Joaquín Turina (December 9, 1882 Seville ? January 14, 1949 Madrid) was a Spanish composer of classical music.
He was born in Seville but his origins were of Northern Italy (between Verona, Brescia and Mantova). He studied there as well as Madrid. He lived in Paris from 1905 to 1914 where he took composition lessons from Vincent d'Indy at his Schola Cantorum, and studied the piano under Moritz Moszkowski. While there, he got to know the impressionist composers Maurice Ravel and Claude Debussy, like his fellow countryman and friend, Manuel de Falla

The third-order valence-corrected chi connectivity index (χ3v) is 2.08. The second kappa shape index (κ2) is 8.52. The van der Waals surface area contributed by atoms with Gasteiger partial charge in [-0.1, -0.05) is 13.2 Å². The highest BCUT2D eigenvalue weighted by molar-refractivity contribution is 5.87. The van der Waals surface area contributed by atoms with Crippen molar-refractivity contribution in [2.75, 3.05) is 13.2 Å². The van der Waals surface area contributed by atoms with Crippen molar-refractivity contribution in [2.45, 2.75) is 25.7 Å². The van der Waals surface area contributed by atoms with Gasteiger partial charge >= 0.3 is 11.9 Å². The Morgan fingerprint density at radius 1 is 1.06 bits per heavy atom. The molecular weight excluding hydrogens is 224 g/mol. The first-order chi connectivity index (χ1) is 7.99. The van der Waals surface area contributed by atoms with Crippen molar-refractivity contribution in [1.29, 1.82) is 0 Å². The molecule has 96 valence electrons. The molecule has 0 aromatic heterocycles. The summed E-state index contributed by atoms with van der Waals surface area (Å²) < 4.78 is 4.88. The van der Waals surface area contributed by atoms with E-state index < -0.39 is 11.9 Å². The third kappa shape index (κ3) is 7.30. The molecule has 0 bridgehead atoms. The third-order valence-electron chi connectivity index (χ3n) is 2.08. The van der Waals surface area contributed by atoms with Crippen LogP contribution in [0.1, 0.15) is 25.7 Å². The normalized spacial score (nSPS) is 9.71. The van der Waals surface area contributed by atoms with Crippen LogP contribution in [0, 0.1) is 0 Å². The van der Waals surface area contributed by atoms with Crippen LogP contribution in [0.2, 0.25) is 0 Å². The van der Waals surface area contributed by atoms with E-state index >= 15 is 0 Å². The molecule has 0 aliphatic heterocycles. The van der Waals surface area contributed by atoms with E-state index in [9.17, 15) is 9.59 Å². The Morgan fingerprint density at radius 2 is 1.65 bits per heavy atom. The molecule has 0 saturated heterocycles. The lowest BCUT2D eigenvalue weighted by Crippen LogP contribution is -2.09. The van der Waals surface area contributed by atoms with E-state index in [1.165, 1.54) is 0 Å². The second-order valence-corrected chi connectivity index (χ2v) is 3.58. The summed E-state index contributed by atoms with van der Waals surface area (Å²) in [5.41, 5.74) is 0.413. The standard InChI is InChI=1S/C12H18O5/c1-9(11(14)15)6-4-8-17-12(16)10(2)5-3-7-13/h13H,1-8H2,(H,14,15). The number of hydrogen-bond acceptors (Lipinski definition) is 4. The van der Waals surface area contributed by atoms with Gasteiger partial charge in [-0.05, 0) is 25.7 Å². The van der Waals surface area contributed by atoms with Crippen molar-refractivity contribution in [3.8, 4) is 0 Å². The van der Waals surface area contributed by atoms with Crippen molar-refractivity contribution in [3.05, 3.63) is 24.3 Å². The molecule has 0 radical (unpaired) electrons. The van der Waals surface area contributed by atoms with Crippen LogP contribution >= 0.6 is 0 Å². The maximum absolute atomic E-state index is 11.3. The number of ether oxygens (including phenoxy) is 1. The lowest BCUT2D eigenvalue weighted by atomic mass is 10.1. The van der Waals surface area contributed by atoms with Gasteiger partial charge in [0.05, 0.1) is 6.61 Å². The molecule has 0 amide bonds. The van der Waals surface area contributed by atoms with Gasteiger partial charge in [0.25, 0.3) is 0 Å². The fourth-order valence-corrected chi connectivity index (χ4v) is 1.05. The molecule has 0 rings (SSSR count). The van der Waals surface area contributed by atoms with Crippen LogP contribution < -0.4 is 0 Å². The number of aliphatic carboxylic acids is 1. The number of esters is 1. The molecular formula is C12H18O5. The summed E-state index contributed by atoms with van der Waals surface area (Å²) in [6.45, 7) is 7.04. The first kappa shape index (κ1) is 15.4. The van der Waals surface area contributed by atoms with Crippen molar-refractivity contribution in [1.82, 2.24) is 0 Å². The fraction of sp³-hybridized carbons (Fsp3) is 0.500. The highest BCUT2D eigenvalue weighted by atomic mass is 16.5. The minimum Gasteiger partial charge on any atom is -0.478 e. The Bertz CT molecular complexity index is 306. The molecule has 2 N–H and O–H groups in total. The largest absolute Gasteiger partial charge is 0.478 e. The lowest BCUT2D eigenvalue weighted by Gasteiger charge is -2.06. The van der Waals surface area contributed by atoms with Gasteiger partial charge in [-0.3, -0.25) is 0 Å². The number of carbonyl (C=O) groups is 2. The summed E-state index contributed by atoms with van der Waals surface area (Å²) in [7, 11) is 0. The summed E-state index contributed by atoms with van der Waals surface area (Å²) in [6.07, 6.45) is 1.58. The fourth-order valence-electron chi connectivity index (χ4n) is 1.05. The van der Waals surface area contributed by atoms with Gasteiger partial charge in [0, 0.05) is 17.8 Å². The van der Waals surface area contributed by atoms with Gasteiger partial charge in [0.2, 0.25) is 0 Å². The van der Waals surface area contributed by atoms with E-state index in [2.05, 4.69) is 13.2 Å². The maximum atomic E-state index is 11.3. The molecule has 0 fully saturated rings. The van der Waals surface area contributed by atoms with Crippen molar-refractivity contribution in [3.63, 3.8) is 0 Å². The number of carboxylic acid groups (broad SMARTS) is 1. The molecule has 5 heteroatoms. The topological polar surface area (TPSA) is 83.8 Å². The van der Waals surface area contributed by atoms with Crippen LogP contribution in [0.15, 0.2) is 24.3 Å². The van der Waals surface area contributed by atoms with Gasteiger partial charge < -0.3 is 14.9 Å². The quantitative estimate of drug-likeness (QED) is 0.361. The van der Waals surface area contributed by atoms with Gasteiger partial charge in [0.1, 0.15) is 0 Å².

Along with de Falla, he returned to Madrid in 1914, working as a composer, teacher and critic. In 1931 he was made professor of composition at the Royal Conservatory.
His works include the operas Margot (1914) and Jardín de Oriente (1923), the Danzas fantásticas (1920, versions for orchestra and piano), La oración del torero (written first for a lute quartet, then string quartet, then string orchestra), chamber music, piano works, guitar pieces and songs. Much of his work shows the influence of traditional Andalusian music.
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